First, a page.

Ahau Tulum: We were recommended to check out this resort. The beach is beautiful (but it is everywhere), the staff was nice, very accommodating and they have plenty of beach beds to lounge on. We got in for free, but it is my understanding that you are expected to buy at least a drink. We went back a second time and had lunch there as well, but if you are vegetarian, there are not many options.
Cenotes: There are plenty of signs for Cenotes in Tulum – it’s a huge tourist attraction, so they aren’t hard to find. We never got out to see the Grand Cenote (kind of silly of us, but oh well) but I have heard it is amazing, both from the internet and people we met on our trip. I am actually quite terrified of lakes, so when we did end up going to a Cenote we found while biking, I wouldn’t even swim in it. It looked nice though. Very clear water, no real reason to be afraid, I’m just a wimp. But if you aren’t afraid of fish or lakes, then check out a Cenote, and probably the Grand Cenote…maybe even do a dive there. We heard the dive is pretty intense and a bit scary, but absolutely thrilling.
See: Tulum Mayan Ruins
Visiting the Ruins was one of my favourite days. I specifically read not to go to the Ruins during mid-day, and we did just that. Oops. It’s very hot mid-day in Tulum and there is hardly any coverage at the Ruins…we found some, but it was hard to come by. So if you are going to visit, go in the morning, since they close by 5pm. All that aside, the Ruins are astounding. Thinking about how long these Ruins have been standing here as the world evolves and changes, it feels very humbling. After seeing the Ruins, we were pleasantly surprised by the most stunning beach that just drops of the coast where the Ruins stand. Had we done a little research before heading there we would have known there was a beach, but instead finding it felt like the world giving us the wonderful gift of the ocean when we were feeling overwhelmingly hot.
Explore: Bike & Walk
Renting bikes really helped us get from A to B, but it also allowed us to see many things along the way. I just wanted to see Tulum and on bikes we were able to stop on a moments notice and take in whatever we found. We may have biked 10k in the wrong direction the first day, but we got to see a ton of things along the way and find a great place to eat. Rent a bike! They have them everywhere. You won’t regret it!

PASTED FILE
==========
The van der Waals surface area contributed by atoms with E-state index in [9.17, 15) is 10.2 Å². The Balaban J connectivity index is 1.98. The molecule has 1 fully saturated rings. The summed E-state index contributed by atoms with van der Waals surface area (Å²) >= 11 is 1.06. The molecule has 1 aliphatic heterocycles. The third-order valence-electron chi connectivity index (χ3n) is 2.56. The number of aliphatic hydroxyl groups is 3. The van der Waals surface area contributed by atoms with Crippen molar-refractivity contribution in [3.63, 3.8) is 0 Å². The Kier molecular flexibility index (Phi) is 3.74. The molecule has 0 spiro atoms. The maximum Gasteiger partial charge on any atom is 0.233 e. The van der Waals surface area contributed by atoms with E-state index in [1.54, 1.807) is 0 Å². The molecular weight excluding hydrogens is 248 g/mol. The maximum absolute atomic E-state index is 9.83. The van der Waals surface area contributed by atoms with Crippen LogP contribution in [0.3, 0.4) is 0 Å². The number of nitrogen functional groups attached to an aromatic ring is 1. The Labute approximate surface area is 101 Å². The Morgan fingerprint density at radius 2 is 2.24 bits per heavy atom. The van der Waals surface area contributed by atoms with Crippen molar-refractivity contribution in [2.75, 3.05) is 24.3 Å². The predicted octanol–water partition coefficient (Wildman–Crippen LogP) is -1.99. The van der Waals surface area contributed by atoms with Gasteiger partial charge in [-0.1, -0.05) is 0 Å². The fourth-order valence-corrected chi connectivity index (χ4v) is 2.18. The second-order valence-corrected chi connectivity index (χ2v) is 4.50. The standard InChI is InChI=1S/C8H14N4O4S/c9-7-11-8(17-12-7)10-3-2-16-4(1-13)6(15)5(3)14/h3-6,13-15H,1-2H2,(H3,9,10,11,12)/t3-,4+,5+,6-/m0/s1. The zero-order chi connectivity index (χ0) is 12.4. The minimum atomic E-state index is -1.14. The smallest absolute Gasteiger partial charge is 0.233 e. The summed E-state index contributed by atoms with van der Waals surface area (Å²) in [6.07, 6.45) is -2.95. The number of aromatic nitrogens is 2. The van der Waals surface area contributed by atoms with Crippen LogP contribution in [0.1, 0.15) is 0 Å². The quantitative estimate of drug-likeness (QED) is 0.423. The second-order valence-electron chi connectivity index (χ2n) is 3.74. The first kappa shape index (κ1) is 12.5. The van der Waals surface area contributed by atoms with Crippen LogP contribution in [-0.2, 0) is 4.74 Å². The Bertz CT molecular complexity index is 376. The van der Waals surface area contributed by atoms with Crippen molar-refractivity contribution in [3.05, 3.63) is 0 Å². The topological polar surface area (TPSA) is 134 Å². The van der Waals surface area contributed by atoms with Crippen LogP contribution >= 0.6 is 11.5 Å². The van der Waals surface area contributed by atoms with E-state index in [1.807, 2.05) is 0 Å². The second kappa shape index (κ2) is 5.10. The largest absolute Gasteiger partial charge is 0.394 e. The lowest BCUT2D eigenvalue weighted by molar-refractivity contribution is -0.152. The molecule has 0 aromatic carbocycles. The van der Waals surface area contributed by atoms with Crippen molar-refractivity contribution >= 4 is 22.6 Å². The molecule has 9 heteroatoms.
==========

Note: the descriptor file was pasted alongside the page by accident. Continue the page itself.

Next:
We also did a lot of exploring on foot. Seeing the neighbourhoods in Tulum was one of my favourite things. Some parts can be shocking, however. Tulum is not the poorest cities in Mexico, but it is very different from where I come from (and maybe where you come from), and some people and families do live in considerable poverty. I think it’s important to not ignore that part of it all. It’s easy to sit in a resort in a tropical country and forget that there are humans living outside of it with very little. Go see those parts, and if not, at least give some money to the local businesses. It’s hard for them to thrive when their city becomes a resort destination.
-Take the ADO bus to get from the Cancun airport to Tulum. It takes just under 2hrs, but it’s the cheapest method, it’s air conditioned and they play a show or movie during the ride (we got to watch Toy Story 3 in Spanish!).
-Drink tons of water (from a bottle). If you are going to be as active as we were, make sure to always have water with you. The heat is real here and you sweat almost instantly upon stepping outside.
-You will need bug spray at night. The mosquitos will get you while you are trying to enjoy a meal or going for a walk.
-Research tipping in Mexico and Tulum. There are many people with very underpaying jobs (such as grocery baggers) that tipping really helps. When it comes to restaurant tipping, it is very similar to North America.
-Bring breathable fabrics to wear. One of the things I regretted was not bringing enough linen and cotton clothing. The things I was excited to wear I just couldn’t because they felt very uncomfortable on my body in the heat.
-Sunscreen! The sun doesn’t joke around here, so be aware of that. Kristen doesn’t burn easily, and she did in Mexico. We bought children’s SPF 50 and applied it several times a day. We went through 2 bottles by the end of the week.